January Gill O'Neil
Make peace with what cannot be seen
and what you do not know.
Try not to enter the pond scum,
the algae that swirls
in dark, empty rooms called water.
Pretend your body is a submarine—
impenetrable, even to your own thoughts.
Those breasts, underinflated flotation devices.
Your thick middle will keep you buoyant
though your arms, slender as sea grass,
won’t save anyone, not even yourself.
This is a world for one: the current’s
sublime lilt, the mumbles of light
from drunken stars. Nothing,
not even you, goes unnoticed.
You can swim for hours
and never get away.
The “4” is a woman with her arm
buttressing her crooked back. The “0,”
a breast, still rounded and cupped,
waiting to be touched by her husband
as he lights a candle on the nightstand.
She watches the flame sway and bend
while the light embraces the shadows.
How quiet they are, the two of them
approaching this new age. Her curves still
amaze him. The light quarters them into
equal parts radiance and desire,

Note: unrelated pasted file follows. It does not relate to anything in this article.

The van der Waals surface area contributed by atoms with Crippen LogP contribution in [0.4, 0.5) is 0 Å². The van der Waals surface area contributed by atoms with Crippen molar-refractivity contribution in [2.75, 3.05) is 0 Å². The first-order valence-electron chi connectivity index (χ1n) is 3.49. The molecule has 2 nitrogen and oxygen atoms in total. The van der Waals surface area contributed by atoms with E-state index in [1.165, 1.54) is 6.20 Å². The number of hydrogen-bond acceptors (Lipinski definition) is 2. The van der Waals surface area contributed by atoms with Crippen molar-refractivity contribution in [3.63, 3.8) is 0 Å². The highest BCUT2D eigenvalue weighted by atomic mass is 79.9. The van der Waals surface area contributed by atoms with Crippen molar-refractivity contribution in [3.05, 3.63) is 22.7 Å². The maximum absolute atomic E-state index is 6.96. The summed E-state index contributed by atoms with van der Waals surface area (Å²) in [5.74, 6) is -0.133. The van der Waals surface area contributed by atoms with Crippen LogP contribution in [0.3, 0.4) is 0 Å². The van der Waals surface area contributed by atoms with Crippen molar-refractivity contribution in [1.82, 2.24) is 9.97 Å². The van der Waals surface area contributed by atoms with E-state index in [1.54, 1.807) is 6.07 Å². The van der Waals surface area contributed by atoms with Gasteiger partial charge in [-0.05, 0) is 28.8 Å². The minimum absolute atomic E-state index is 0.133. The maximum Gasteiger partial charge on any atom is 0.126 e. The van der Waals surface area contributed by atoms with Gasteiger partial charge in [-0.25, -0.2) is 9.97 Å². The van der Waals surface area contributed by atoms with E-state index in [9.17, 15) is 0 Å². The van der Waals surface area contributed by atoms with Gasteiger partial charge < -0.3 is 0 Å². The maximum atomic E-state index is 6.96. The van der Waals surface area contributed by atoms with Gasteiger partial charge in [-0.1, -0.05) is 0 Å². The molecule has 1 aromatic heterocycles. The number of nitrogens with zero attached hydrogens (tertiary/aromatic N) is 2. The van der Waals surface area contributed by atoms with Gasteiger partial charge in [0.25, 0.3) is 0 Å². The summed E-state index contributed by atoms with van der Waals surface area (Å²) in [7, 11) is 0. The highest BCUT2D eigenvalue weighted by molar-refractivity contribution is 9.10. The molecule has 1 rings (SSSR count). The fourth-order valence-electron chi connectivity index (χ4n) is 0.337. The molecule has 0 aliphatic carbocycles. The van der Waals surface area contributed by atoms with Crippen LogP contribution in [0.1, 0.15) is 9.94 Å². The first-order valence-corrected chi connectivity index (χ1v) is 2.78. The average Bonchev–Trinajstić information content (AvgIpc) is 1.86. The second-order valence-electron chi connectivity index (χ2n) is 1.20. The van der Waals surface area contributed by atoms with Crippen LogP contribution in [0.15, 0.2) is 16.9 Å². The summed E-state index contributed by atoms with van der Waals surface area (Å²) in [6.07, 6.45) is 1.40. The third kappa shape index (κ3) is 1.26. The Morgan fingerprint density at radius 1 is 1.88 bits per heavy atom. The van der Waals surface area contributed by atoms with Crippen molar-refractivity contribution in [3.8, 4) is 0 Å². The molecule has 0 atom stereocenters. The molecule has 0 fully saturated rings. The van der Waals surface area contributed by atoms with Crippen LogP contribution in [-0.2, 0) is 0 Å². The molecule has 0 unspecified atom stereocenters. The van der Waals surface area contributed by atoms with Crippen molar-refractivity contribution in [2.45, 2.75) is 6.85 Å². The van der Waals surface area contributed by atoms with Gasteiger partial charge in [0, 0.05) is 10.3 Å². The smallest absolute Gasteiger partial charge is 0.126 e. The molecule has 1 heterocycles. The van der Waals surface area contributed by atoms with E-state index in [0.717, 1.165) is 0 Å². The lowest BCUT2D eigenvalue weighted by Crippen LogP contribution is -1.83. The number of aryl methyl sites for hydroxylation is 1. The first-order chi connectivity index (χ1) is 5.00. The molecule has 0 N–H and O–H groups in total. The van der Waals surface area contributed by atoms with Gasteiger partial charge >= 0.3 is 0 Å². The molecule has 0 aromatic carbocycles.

the fine gradations, the parsing of glow
and gesture, how the room encloses them
in this hothouse, these forms doing nothing more
than following their functions.
After Making Love, I Leave to Write a Poem
Already I am making myself lighter,
willing myself to our quiet, unlit office
where fallen hydrangea pedals litter my desk
and the rain leaks through a hole in the roof.
Here, I am most proud of my life:
the blessings of words, the way they shape
this house and the hours that move inside it.
He knows I go to answer some grim wisdom
his body has pressed into me, perhaps
the new music made by our old bodies
while night slides itself into sleep. I feel
the bliss of blue, those heavy-headed stalks
leaning closer and closer to earth. In this hour,
he is the vase in the room holding my flowers.
January Gill O’Neil is the author of Underlife (CavanKerry Press, December 2009), and a forthcoming collection, Misery Islands (CavanKerry Press, fall 2014). She is the executive director of the Massachusetts Poetry Festival and an assistant professor of English at Salem State University. She blogs at http://poetmom.blogspot.com.